To do: Begin on all fours on the floor, with your hands positioned under your shoulders, knees under hips, back straight and abs tight. Lift your right hand and left knee off the floor and draw your elbow and knee in towards each other (without rounding your back or shifting your weight to the side).
Next, extend your right arm up by your ear and your left leg out behind your hip, trying to make a straight line from your right hand through = to your left toe. Hold for one count and then bring your elbow and knee back in towards each other.
Do 10 repetitions in a row and then switch sides and repeat.
This exercise strengthens all the muscles in the backside of your body (yes, including your booty!).
To do: Start facedown on the floor with your legs extended on the ground slightly wider than your hips, toes pointed. Open your arms down by your sides with your palms pressed into the ground just outside of your hips. Keep your chin towards your chest, eyes looking straight down.
Extend your spine and lift your chest as high as you can off the floor as you lift and reach your arms to the outsides of your thighs, turning your thumbs up towards the ceiling as you lift. Hold for one count and then lower back down to start.
Do 15 repetitions in a row.
US Olympian: Nastia Liukin
Most Enviable Body Part: Shoulders
Gymnasts are famous for their upper body strength, which explains why Nastia Liukin has such amazing shoulders. She balances her entire body weight on her hands throughout her practice, developing incredible shoulder strength. Strong shoulders help you with everyday activities…and make wider hips appear more proportionate, too.
The Sexy Shoulders Workout
How it works: Do each exercise consecutively, with little to no rest in between, repeating three times through in total.
Balancing Arm Circles
Train your shoulder like a gymnast does -- on one leg! This move helps warm-up your shoulders while engaging your core and leg muscles.
Start standing balancing on your right leg, with your left knee bent, foot lifted off the floor. Brace your abs in tight and begin to circle your right arm up and forward, and your left arm back.
Circle your right arm back and your left arm forward.
Keep tracing two circles from the front to the back of your body as quickly as you can while maintaining your balance, 10 times in a row, and then switch feet and repeat on the other leg.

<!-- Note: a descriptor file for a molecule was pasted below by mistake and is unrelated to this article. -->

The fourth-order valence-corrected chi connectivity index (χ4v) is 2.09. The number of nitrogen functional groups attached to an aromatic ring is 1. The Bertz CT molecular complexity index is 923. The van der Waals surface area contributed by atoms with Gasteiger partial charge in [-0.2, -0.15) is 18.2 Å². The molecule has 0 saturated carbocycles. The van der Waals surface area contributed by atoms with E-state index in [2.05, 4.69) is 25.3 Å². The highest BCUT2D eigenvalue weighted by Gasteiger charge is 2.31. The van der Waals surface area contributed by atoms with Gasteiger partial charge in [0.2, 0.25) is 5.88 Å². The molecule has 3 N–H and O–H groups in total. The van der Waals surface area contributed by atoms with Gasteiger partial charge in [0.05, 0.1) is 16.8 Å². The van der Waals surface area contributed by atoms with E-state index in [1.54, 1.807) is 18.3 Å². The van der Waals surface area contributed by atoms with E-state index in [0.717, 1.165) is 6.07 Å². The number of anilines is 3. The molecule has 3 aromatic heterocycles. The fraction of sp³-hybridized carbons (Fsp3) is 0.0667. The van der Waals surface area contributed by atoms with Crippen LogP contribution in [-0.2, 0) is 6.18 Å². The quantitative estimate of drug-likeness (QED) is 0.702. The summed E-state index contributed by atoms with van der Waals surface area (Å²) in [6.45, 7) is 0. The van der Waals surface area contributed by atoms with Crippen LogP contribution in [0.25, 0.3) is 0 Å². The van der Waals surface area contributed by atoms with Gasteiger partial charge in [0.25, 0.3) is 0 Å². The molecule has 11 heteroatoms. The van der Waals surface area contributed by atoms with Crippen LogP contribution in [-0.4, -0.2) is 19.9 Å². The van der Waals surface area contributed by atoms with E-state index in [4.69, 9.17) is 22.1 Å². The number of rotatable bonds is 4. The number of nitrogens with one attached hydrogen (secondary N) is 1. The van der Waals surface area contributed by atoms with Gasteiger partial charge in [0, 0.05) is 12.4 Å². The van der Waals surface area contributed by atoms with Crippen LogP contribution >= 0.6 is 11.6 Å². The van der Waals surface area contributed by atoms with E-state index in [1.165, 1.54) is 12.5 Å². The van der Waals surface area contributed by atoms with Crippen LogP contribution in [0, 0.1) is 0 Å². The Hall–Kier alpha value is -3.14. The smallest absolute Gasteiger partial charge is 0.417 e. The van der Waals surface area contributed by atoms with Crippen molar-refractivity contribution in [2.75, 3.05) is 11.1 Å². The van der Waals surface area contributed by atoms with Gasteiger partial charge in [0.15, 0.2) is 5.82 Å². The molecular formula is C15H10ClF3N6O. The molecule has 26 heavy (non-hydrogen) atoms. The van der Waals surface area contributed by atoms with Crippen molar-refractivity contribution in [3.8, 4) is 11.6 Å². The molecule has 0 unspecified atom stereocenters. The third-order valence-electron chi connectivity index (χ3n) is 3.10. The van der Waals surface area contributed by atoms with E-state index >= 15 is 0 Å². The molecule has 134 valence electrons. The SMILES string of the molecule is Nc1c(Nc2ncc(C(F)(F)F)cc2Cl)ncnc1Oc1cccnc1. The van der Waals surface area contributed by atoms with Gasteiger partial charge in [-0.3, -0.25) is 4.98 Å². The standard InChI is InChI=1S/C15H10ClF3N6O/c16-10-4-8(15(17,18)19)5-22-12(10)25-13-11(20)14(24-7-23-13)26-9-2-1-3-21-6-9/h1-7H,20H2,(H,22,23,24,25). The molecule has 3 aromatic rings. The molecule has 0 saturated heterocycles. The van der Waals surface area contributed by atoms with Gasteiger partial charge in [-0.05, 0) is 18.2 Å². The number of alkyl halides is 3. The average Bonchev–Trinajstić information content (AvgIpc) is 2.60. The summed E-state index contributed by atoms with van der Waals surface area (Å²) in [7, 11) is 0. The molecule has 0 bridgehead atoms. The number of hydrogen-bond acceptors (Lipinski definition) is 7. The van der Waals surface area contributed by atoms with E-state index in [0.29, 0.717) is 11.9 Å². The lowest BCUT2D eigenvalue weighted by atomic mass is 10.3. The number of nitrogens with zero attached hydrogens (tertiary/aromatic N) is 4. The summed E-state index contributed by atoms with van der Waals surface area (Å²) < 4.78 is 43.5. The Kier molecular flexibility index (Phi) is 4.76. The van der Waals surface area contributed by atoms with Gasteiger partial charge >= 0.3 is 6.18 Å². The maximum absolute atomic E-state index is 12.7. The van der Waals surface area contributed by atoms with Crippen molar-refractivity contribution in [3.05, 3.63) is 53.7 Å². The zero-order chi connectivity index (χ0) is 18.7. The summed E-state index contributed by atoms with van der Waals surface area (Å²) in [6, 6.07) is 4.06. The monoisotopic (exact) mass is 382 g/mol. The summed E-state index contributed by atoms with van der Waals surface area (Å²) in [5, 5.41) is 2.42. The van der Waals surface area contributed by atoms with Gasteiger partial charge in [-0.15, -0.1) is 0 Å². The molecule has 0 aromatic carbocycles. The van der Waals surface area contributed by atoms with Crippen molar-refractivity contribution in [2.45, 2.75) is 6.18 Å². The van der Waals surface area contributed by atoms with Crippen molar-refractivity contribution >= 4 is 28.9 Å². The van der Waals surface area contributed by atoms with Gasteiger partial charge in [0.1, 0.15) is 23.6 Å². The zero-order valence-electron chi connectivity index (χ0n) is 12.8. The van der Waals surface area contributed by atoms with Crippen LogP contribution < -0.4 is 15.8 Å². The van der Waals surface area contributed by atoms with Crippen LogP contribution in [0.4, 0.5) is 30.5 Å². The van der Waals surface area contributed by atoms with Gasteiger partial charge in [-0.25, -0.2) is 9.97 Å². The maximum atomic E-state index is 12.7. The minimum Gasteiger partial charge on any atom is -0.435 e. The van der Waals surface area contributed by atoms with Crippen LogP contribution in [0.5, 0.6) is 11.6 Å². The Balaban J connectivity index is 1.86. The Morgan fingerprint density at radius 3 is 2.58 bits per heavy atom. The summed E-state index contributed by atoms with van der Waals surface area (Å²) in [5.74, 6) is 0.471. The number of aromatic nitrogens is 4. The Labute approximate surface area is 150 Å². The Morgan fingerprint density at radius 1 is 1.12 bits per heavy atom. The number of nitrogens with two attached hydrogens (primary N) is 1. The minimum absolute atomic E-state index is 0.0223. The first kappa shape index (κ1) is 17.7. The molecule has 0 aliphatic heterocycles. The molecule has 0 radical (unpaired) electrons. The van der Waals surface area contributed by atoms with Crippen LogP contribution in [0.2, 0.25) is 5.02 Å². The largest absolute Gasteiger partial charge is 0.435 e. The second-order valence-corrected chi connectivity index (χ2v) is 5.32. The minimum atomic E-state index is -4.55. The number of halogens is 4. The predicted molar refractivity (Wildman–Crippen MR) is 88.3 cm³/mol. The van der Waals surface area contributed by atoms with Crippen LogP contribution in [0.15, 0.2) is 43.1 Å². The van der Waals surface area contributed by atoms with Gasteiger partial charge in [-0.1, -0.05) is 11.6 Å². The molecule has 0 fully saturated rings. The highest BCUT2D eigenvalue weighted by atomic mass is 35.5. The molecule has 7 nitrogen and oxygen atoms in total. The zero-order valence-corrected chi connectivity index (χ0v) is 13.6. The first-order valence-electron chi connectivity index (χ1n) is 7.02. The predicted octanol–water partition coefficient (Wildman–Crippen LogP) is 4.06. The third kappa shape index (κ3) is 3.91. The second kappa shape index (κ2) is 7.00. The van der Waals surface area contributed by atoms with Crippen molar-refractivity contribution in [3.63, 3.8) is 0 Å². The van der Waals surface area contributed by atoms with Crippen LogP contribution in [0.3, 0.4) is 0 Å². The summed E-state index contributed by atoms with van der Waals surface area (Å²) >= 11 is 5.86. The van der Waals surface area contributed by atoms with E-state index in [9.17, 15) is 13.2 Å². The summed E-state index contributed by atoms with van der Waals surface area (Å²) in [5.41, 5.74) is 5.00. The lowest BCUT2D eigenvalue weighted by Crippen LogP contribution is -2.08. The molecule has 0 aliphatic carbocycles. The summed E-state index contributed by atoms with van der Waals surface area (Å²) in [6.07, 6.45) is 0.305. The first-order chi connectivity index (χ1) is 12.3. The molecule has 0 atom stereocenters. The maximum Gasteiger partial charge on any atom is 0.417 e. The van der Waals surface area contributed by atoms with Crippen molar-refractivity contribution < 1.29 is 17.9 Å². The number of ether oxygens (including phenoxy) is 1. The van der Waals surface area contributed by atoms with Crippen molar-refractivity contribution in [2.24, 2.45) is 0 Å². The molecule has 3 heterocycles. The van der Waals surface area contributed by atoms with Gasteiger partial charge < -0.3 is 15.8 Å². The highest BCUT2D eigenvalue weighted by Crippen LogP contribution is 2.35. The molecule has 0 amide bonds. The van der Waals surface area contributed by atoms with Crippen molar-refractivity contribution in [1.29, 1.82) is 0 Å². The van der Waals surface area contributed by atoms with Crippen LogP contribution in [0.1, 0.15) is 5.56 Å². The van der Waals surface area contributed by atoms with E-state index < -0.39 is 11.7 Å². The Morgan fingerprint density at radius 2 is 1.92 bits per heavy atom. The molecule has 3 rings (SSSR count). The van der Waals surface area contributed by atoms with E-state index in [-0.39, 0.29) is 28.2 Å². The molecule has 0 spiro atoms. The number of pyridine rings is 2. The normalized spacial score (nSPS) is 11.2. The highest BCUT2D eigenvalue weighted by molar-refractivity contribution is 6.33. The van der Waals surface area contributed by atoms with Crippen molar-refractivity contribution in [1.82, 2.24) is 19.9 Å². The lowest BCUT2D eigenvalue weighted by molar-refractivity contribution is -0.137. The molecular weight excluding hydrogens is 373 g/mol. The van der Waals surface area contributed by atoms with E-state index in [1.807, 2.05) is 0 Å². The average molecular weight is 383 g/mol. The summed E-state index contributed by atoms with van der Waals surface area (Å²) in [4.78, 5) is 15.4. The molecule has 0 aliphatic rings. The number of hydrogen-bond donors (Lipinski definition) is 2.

Shoulder Press Up
You may not be ready for a handstand, but this move will help strengthen your shoulders in a similar pressing manner -- without having to turn upside down.
To do: Begin with your body in the top of a full push up position, with your feet wider than hip width apart.
Press your body back towards your thighs, bending your knees as much as you need to lift your hips up into the air (your heels can come off the floor). Hold for one count and then lower back into your start position.
Work your way up to 10 repetitions in a row.
Chair Pose Scaption
This move works your lower and upper body together for an extra calorie-burning bonus.
To do: Start standing with your feet together, arms extended in front of your chest, palms pressed together.
Bend your knees and sit back slightly into your hips (as if you were about to sit down on a chair behind you), keeping your arms extended.
Hold this position with your lower body and then open your arms into a wide ‘V’ shape, pulling your shoulder blades back and together as your arms open. Keep your chin into your chest to avoid neck strain. Bring your arms back to your start position (holding your squat with your lower body) and repeat 10 times in a row.
Too tough? Use an actual chair instead -- sit lightly on the edge of it and hinge forward from there to do your arm movements.
This functional shoulder sculptor develops the top part of the shoulder musculature, and is similar to many every day movements you make with your arms.
Start standing with your feet hip width apart, knees slightly bent. Bend your elbows and flex your hands bringing them directly in front of your shoulders. Brace your abs in tight.
Press your arms up overhead, fully extending your arms.
Bend your elbows and return to your starting position. Repeat 25 times in a row.
Not hard enough? Add weight to this move by holding onto dumbbells or another weighted object to add more resistance as you press (you may need to decrease the total number of reps depending on how much weight you add).